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Hurricane Season 2017

Josh Calloni, Reporter

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Hurricane season, which lasts from July to October, usually brings the U.S. and surrounding area’s an average of six hurricanes, but this season was much different with 10 already having formed.

Nine hurricanes grazed the United States, Mexico, Puerto Rico and the Dominican this hurricane season. Hurricanes Franklin, Gert, Harvey, Irma, Jose, Katia, Lee, Maria, Nate, and Ophelia all made landfall. On top of that, tropical storms Arlene, Bret, Cindy, Don and Emily also made landfall. These tropical storms came earlier in the season, spanning April to late July, leading up to the more hardcore hurricanes. In August, Franklin and Gert formed, and had a path towards central Mexico, both hitting land, but weakening shortly after into a tropical storm.

The worse of the hurricanes, Harvey, formed in late September, hitting Houston, Texas, and destroying the city, having a casualty count of 82. The storm was a category 4 when it made landfall. The second worse, Irma, formed as a category 5, and hit landfall first in the U.S. Virgin Islands, the Dominican, and Cuba, causing major damage. Irma then hit South Florida, weakening greatly, into a tropical storm, bringing strong winds to the southern states. As for Jose, Lee, Katia, Ophelia, and Nate, they all weakened to tropical storms. Maria, the final major hurricane, wreaked havoc on Puerto Rico, causing huge amounts of damage.

“I think all the hurricanes in the Atlantic are a bigger problem than we think. The destruction cost is just getting higher and higher as more hurricanes form. On top of that, the warmer the ocean and air temperatures get off the coast of Africa, where the form, more hurricanes will form. I think the hurricanes are awful, but I also think they will only get worse,” freshman Sean Yates said.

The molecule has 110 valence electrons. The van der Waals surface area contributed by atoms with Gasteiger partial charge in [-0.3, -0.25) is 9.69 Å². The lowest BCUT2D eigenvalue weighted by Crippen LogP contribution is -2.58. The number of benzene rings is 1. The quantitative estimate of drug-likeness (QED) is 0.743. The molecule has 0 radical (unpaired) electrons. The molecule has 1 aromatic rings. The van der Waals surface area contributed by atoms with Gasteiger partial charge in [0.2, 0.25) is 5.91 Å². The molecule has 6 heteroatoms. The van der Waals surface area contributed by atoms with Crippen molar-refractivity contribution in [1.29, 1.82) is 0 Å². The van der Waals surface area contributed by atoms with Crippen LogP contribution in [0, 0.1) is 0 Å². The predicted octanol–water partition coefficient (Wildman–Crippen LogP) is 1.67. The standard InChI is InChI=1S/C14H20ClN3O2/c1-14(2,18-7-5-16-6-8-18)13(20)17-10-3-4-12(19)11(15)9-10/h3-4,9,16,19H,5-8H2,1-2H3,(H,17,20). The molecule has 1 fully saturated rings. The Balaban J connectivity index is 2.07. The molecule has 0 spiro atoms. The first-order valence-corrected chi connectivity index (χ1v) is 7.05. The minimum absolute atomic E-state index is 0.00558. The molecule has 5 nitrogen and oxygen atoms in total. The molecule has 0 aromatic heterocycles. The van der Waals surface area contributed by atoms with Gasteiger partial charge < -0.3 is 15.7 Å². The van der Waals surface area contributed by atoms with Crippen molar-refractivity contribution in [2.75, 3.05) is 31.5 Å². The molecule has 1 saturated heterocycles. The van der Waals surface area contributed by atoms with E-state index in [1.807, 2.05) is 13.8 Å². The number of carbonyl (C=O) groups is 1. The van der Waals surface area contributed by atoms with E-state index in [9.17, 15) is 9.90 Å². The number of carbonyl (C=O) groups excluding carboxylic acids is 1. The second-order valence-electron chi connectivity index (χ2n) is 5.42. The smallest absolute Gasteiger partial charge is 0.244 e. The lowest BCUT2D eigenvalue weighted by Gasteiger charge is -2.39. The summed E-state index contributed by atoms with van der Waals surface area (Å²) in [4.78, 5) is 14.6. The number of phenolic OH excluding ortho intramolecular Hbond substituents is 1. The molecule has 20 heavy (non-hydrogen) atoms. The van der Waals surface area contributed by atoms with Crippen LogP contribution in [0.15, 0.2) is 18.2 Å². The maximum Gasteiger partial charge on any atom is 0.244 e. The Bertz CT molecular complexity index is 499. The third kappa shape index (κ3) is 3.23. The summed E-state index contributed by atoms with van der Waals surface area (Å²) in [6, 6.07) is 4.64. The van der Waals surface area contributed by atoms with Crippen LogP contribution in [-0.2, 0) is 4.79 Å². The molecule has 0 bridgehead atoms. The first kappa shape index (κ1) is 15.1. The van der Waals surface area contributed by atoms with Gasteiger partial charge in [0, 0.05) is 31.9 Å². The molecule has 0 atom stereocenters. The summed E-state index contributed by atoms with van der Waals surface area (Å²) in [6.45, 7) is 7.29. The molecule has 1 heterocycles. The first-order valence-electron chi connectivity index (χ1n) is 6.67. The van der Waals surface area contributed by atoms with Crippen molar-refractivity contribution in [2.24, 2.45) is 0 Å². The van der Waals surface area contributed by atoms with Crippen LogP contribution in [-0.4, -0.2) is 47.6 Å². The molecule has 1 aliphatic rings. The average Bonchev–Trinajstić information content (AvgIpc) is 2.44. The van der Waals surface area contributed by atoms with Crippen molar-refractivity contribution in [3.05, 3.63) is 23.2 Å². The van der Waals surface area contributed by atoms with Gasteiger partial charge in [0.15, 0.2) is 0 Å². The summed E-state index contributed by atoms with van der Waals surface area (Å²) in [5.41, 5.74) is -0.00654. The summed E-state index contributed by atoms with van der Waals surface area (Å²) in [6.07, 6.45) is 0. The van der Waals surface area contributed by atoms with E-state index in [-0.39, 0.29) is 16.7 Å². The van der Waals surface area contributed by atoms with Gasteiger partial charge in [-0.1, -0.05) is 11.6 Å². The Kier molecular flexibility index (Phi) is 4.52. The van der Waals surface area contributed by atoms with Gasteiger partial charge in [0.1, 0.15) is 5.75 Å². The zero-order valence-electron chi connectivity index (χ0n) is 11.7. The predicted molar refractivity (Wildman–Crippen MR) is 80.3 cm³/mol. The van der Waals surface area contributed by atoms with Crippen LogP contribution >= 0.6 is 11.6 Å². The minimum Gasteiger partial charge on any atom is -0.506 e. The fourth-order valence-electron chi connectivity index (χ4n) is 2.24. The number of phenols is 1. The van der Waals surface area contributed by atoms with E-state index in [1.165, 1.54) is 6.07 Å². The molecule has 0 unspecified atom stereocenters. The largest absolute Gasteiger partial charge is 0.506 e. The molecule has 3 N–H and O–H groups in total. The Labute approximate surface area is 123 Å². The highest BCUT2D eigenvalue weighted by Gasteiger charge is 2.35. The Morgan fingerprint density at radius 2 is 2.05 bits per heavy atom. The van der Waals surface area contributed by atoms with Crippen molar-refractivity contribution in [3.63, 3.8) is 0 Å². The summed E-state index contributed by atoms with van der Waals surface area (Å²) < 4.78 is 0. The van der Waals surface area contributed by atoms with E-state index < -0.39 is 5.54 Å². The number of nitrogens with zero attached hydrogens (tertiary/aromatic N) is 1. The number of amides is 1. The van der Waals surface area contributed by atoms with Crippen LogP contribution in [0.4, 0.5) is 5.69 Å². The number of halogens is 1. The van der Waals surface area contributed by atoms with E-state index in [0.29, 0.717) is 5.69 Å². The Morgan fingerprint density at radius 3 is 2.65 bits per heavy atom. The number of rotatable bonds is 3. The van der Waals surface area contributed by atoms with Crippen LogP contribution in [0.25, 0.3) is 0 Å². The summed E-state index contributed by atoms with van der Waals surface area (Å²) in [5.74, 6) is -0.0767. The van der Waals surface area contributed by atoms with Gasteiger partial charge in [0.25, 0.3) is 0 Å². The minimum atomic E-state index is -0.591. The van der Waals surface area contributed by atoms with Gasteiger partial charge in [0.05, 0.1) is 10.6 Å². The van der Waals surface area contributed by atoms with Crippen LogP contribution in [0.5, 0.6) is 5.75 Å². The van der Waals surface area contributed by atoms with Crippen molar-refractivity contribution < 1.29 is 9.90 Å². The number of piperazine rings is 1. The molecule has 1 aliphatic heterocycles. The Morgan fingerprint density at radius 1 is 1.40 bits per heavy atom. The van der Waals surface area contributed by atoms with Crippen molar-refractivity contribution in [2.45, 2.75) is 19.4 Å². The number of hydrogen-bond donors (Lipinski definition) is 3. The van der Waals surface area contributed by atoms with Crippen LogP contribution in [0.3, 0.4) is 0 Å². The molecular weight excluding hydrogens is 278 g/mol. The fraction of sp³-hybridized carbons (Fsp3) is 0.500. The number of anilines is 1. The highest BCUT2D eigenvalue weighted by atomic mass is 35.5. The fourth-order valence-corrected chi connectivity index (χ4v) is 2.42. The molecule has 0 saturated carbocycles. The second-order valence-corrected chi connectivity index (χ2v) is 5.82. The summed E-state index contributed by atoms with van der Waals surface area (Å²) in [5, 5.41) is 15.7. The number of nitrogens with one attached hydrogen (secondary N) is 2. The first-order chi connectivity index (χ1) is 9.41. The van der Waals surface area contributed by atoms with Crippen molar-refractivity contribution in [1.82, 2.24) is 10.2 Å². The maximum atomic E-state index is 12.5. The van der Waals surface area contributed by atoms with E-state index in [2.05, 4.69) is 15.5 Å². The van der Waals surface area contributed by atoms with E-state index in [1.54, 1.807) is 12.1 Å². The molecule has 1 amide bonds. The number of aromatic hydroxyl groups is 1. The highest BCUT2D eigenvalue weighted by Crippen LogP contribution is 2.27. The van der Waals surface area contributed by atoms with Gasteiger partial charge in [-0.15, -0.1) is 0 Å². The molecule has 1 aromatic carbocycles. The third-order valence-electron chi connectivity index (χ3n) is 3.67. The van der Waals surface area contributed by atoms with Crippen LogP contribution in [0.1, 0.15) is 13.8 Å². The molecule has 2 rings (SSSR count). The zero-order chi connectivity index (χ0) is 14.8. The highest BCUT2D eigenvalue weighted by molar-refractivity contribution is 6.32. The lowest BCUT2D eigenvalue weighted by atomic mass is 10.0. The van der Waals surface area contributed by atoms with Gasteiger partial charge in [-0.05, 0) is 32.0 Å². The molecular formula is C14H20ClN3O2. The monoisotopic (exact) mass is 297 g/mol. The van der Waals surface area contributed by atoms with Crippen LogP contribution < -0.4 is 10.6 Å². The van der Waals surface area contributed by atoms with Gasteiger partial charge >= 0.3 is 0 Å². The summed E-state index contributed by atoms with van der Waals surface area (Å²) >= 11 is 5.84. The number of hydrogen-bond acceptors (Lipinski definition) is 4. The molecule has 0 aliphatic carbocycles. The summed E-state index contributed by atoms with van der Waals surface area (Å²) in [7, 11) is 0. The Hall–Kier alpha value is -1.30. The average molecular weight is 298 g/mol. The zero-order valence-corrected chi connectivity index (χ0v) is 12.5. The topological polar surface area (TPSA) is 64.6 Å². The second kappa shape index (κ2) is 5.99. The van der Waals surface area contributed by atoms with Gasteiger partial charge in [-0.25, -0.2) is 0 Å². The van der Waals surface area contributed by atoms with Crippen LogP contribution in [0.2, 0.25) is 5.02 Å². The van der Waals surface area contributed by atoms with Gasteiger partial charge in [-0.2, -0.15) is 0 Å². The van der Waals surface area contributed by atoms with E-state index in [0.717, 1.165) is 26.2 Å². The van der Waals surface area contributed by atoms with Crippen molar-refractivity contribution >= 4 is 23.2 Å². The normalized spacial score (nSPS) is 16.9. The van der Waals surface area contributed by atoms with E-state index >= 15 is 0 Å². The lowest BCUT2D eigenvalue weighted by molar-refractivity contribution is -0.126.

Hurricanes form in the Atlantic, due to warm, moist air moving up and away from the surface, leaving a less pressure in the air, and causing an area of lower air pressure. New air from different locations add in to this, and start rotations in the cloud, forming the hurricane. Most hurricanes form off the coast of Africa, near the equator, so there is plenty of warm water and warm air. Hurricane season usually comes when water temperatures are at their highest, making for easier hurricane conditions. They then start moving, usually towards North and South America, but occasionally towards northern Europe. Hurricanes start as Tropical Disturbances, worsen to Tropical Depressions, then to Tropical Storms, and finally, if weather is right, into a hurricane, according to NASA’s hurricane page.

“I think hurricanes forming is due to global warming. It’s definitely a problem, but there’s nothing we can really do about it but plan accordingly. Ten hurricanes is a lot though,” sophomore Evan Sanker said.

With the water temperatures playing huge roles in hurricane formations, there is no real solution to preventing them.

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The student news site of Wentzville Timberland High School
Hurricane Season 2017